Arrested Development

[A version of this essay appeared in slightly modified form at The New Inquiry.]

When I was 7, Wes Anderson became my number one enemy. Although Wes Anderson had not yet made any films and I had no sense at all that he would turn out to be such a well-known filmmaker, there was something deeply suspicious and rage-inducing about his name. Those eleven letters, those four syllables, were sinister: more emotionally scarring to me than my humiliation at junior prom, more devastating and Kleenex-sapping than my vulgar and traumatic deflowering by a boy who was more interested in playing Sonic the Hedgehog than paying attention to me. When the words “Wes Anderson” flashed upon my red hot mind, I vowed to hate him to the day I die. I had dreams of influential online magazines publishing my lengthy personal screeds and passing them off as serious criticism. I spent a good deal of my spare time carving Wes Anderson’s name into my arm, and watched the wounds heal into awkward scars. I cursed my poor penmanship. So I would try again. And again. Until I ran out of fresh spots on my body. To this day, there have been awkward conversations with my lovers when they discover my adolescent handiwork. Of course, I blame Wes Anderson for all of this. He is my number one enemy. My hatred for him, rather than the rising sun or the birds pleasantly chirping, is what gets me up every morning.

In junior high school I experienced a great deal of ageism. The kids who were thirteen picked on the kids who were twelve. I was not spared, even when I provided a fake birth certificate which suggested that I had been born one year later. The thirteen year old tyrants would lock you inside a locker if they suspected you of being only a few days shy of the coveted baker’s dozen. To some children that’s a green light for ageist motherfuckerness.

For this, I blame Wes Anderson.

In high school I followed the predictable route from alternative (no longer exists: Wes Anderson’s fault) to vegan nihilist and began to alter my weight to reflect my shifting mood. At one point, I weighed 9,000 pounds. A year later, I had slimmed down to 90 pounds. I continued to starve myself and got down to an unprecedented 15 pounds. Because I wanted them all to know just how fucking serious and how punk rock I really was.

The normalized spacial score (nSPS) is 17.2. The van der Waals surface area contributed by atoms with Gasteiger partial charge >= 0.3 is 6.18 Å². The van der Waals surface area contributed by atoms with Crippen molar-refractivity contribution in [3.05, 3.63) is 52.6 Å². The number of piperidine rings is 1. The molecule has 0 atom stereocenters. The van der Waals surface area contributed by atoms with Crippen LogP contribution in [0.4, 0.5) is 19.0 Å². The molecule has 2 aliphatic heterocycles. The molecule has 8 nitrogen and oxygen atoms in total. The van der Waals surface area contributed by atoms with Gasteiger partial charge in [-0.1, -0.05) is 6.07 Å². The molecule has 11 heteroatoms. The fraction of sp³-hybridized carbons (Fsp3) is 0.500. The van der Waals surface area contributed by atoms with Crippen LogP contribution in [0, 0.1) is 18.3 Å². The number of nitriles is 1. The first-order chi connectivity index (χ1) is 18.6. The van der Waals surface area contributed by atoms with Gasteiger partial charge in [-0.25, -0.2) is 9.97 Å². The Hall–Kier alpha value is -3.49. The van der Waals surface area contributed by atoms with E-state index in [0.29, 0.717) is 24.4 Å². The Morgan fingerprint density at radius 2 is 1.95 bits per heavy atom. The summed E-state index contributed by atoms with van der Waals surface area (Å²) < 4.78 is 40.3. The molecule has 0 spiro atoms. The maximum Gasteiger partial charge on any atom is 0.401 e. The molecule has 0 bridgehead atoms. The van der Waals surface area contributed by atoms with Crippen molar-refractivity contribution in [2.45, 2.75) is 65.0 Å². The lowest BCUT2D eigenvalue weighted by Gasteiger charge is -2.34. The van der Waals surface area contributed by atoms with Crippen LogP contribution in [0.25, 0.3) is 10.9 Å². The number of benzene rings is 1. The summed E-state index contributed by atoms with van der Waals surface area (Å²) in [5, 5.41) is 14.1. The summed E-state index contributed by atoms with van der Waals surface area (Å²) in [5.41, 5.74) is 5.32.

But I didn’t stop there. I had my best friend, my only friend, the friend who eventually got a restraining order against me, wrap me up in cellophane and put me among other steaks at the supermarket. And I talked back to all the evil carnivore sellout tools who dared to pick up a steak for the weekend. And somebody called the store manager. And they escorted me out of the store and forced me to gain 200 pounds.

They all turned out to be Wes Anderson fans.

For this, I blame Wes Anderson.

I started cutting off my fingers to prove how edgy I was, figuring that they would grow back. They didn’t. And I am now dictating this very serious essay into a smartphone manufactured by a multinational corporation that makes me feel special, entitled, unique, independent, the absolute voice of my generation. The loss of my fingers changed the course of my life and, through it, I found the narcissism I desperately needed at the time, that indeed I still need to this very day. There isn’t a second that goes by when I don’t think about what the world owes me and what I am entitled to.

For all this, I blame Wes Anderson.

The punk scene of Chula Vista, California was one of the most important things to happen to me — in large part because the punk scene in question was composed of one person, and one person only: me. This is what happens when you grow up in a place that isn’t San Diego and isn’t Tijuana, a place where the biggest draw is Knott’s Soak City USA and you can’t ride the Coronado Express because you don’t have the fingers to grab onto the handles of the raft. (Those sheep who use the waterslides are all sellouts and tools and are enemies of me because they are friends of Wes Anderson and you should hate them all too.)

Let me put it another way. You spend a lot of time alone with a guitar that you can’t play and a look that you can’t find and a rage that you can’t quit. Something has to give.

I began burning my hair sometime around this time. The constant conflagration flickering above my forehead was a protective and deflecting shield. Of course you don’t like me lady, but it’s because I have the courage to light my hair on fire and you don’t. Try getting outside of your comfort zone with lighter fluid and a match. Try relocating your otherness by burning off your exterior to get to the interior.

While I attracted attention, I still felt alienated. And it wasn’t just because some men in white suits took me away from the fire and locked me inside a quiet room. I’d reluctantly realized I’d been denying a part of myself that hadn’t been devoted to this unmitigated rage towards Wes Anderson. It was still their world. Though the loss of my fingers and the sacrifice of my hair had liberated me, it was still necessary for the whole of me to hate Wes Anderson, to see patterns in his films that were not there. Around this time, The Royal Tenenbaums came out and, with the help of prosthetic fingers, I began destroying every sign printed in Futura lettering. This was not easy. There were many graphic designers at the time who liked using Futura.

For many people (and by “many people,” I mean “me”), feelings of inherent incorrectness in the world will never change without large thinking and an enormous shift in consciousness. I hope that this brave personal essay, which took me almost a decade to live and an hour to write, will encourage you to hate Wes Anderson as much as I do. Wes Anderson has the right idea, but it’s just not right enough for me to stop blaming him for every hard knock I’ve had. It’s just not enough for me to stop despising him.

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